Vehicle lifts are big and powerful pieces of machinery, and being the owner of one makes you responsible for keeping up on its maintenance and making sure it is being correctly used at all times. Though installing a lift in your service station or automotive repair shop is one of the best ways to boost productivity and revenue, it can also bring a high level of liability if not cautiously operated and consistently inspected. The following safety tips may seem like common sense, but they still tend to go neglected in facilities far too often, especially when it comes to lift inspections.
Look For ANSI Compliance When Purchasing Equipment
The American National Standards Institute sets the guidelines for vehicle lift manufacturers, and testing by the Automotive Lift Institute ensures that equipment is in compliance before being sold to the public. This means that when you go to purchase a lift, you want to look for a certification tag that signifies it has passed the test and meets the national standard. Be advised that if you’re considering buying a used lift to save money, it’s likely you won’t know for certain if the machine and all of its parts are certified and truly safe.
Inspect Daily and Annually
Service station and repair shop owners must make sure that they are following the requirements to have their technicians do daily lift inspections before putting their equipment to use as well as scheduling annual inspections by a qualified inspector. ALI-certified professionals have taken part in and completed a program that rigorously educates and trains inspectors on proper procedures. Checking for hydraulic leaks, excessive wear, damage around the floor anchors and properly working controls, locks and restraints will decrease the chances of being caught in a dangerous situation and/or having to pay for costly repairs.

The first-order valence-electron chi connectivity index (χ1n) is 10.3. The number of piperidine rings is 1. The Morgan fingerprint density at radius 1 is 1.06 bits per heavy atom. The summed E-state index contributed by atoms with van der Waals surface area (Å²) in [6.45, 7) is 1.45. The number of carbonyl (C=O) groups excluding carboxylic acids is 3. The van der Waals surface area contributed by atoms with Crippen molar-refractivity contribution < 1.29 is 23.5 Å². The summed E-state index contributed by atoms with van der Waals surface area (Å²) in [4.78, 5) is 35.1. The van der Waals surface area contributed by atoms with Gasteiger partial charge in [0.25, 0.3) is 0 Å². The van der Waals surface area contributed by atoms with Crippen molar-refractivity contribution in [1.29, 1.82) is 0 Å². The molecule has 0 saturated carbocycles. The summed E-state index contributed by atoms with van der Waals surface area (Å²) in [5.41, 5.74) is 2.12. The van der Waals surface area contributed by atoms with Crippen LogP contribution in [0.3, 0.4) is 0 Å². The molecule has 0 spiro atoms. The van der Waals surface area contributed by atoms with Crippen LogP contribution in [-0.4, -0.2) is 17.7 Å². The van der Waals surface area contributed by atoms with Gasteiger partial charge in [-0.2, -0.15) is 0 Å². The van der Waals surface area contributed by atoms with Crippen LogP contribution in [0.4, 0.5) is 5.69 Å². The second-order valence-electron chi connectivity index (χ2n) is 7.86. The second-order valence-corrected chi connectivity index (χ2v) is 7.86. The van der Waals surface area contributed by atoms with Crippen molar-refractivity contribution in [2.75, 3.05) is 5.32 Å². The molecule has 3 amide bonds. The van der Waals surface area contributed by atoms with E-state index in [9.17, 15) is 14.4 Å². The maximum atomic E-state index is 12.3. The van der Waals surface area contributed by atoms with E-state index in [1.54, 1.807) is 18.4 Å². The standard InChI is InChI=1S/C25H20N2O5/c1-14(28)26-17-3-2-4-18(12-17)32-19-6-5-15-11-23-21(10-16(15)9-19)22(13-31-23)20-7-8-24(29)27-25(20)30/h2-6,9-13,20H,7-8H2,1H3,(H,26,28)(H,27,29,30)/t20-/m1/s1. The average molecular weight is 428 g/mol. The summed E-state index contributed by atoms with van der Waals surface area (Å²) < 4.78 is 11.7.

It’s essential that you do your math right when loading a vehicle onto a lift to prevent it from being overloaded. Technicians frequently fail to accommodate for heavier rear ends on vehicles and don’t think about how much weight should actually be distributed on each of the four swing arms. Both of these factors can substantially change the load capacity needed on a lift.
Every lift is manufactured differently, so even if you have employees that are familiar with this type of machinery and have experience using them, they should be trained and tested yearly on new features and safety precautions. If there ever comes a time that you need to prove your technicians are up-to-date on their training, you’ll have all the paperwork necessary to do so.
It’s vital that you follow each of these steps to increase your lift inspection and maintenance safety and keep your facility running securely and efficiently.